In an unexpected escalation that was not the result of Israel’s angry response to Friday’s UN vote which passed a resolution condemning the country’s settlements on occupied Palestinian territory, and which the US refused to veto, Israeli Defense Minister Avigdor Lieberman on Monday called on French Jews to leave their country to protest a Paris-hosted conference planned for next month aimed at restarting Palestine-Israel peace talks, Israeli daily Yedioth Ahronoth has reported.
“That’s the only response to this plot,” Lieberman added, in reference to the planned conference.
He also criticized the timing of the event, which will be held shortly before French presidential elections. “With France going to elections soon, this is not the time for a peace summit,” the newspaper quoted Lieberman as saying. “It [the planned conference] is a tribunal against the State of Israel.” He added: “This summit’s entire purpose is to undermine the State of Israel’s security and tarnish its good name.”
According to the website of the Jewish Agency for Israel (a para-statal organization responsible for Jewish immigration to Israel), an estimated 1.5 million Jews live in Europe, roughly 600,000 of whom reside in France. According to Jewish Agency data, some 8,000 French Jews immigrated to Israel last year. An earlier report issued by the Israeli prime minister’s office found that 6,655 Jews had departed France for Israel in 2014, compared with 3,293 the previous year.
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Then, in an expected escalation that was the result of Friday’s UN vote, CNN’s Jim Sciutto reported that Israel has suspended “working ties” with 12 nations that voted for a United Nations resolution condemning settlements. The suspension of diplomatic ties comes after Prime Minister Benjamin Netanyahu’s vow last week to exact a “diplomatic and economic price” from the countries on the UN Security Council that passed the resolution, 14-0.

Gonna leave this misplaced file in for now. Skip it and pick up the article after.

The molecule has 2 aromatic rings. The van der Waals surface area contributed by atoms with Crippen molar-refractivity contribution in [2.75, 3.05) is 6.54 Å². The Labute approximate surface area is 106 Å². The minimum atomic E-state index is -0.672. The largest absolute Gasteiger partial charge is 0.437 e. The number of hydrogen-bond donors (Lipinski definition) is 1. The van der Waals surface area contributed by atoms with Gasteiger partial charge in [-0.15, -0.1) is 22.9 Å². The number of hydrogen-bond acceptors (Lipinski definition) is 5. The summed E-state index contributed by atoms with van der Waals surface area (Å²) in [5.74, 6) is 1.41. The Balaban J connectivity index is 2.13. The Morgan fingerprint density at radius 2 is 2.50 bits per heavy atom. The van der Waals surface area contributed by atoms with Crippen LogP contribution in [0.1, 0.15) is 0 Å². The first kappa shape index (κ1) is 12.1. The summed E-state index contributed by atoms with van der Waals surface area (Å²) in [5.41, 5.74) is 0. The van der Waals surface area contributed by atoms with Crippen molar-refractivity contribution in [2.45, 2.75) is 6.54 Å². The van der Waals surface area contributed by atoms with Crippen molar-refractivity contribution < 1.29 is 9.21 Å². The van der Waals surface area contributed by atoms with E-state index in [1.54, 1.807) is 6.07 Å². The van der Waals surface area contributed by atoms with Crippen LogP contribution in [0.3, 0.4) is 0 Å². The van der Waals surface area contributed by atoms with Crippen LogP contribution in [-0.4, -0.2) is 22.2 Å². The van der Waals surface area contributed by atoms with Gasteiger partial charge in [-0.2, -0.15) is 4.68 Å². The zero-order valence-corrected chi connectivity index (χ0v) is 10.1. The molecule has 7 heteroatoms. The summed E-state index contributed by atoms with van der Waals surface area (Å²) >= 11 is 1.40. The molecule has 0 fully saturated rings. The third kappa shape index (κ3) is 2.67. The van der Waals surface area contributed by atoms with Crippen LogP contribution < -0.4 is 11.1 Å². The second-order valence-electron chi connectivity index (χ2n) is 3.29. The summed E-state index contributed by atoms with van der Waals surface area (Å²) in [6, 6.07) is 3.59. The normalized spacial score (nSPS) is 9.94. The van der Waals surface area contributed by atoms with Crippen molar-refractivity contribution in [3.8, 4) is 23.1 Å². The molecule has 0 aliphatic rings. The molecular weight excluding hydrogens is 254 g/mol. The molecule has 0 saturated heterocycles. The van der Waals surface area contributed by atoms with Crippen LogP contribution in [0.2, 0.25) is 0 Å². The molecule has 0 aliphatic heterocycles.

The countries were Britain, France, Russia, China, Japan, Ukraine, Angola, Egypt, Uruguay, Spain, Senegal and New Zealand, Malaysia. Israel does not have diplomatic ties with Venezuela or Malaysia, which also voted for the resolution.
Meanwhile, back in the US, Newt Gingrich continued his outspoken ways, and slammed President Obama for not vetoing the resolution, likening the move to a “war” against the key ally in the Middle East. “Why is the Obama team waging war against Israel? Why are they taking steps to isolate and then kill a democracy and an ally?” Gingrich tweeted.
“President-elect Trump must prepare a comprehensive offensive for Jan 29 to undo the damage to Israel the Obama team is inflicting.”
“Congress should pass resolutions January 3-4 condemning Obama attacks on Israel and demanding he not participate in French or (U.N. Security Council) attacks,” Gingrich, a key Trump ally, wrote online.
The move was the culmination of years of strained ties between the White House and Israel over the two-state solution to the Israeli-Palestinian conflict. Trump was fiercely opposed to the resolution and vowed U.S. policy toward Israel will change when he takes office.
Then again, one wonders how much of the drama in the last few days is merely spoon-fed for public consumption: despite the alleged tension between the US and Israel, Obama approved a $38 Billion military aid package to Israel in September, the largest in U.S. history.
The 10-year aid packages underpin Washington’s Congressionally mandated requirement to help maintain Israel’s “qualitative military edge” in the region. According to the MOU, at least $3.8 billion a year in aid, up from $3.1 billion annually under the current pact, would be provided to Israel. Netanyahu had originally sought upwards of $4.5 billion a year. The new package for the first time will incorporate money for Israeli missile defense, which until now has been funded ad hoc by Congress. U.S. lawmakers have in recent years given Israel up to $600 million in annual discretionary funds for this purpose.
In short, ignore the pointed rhetoric and focus on the actions.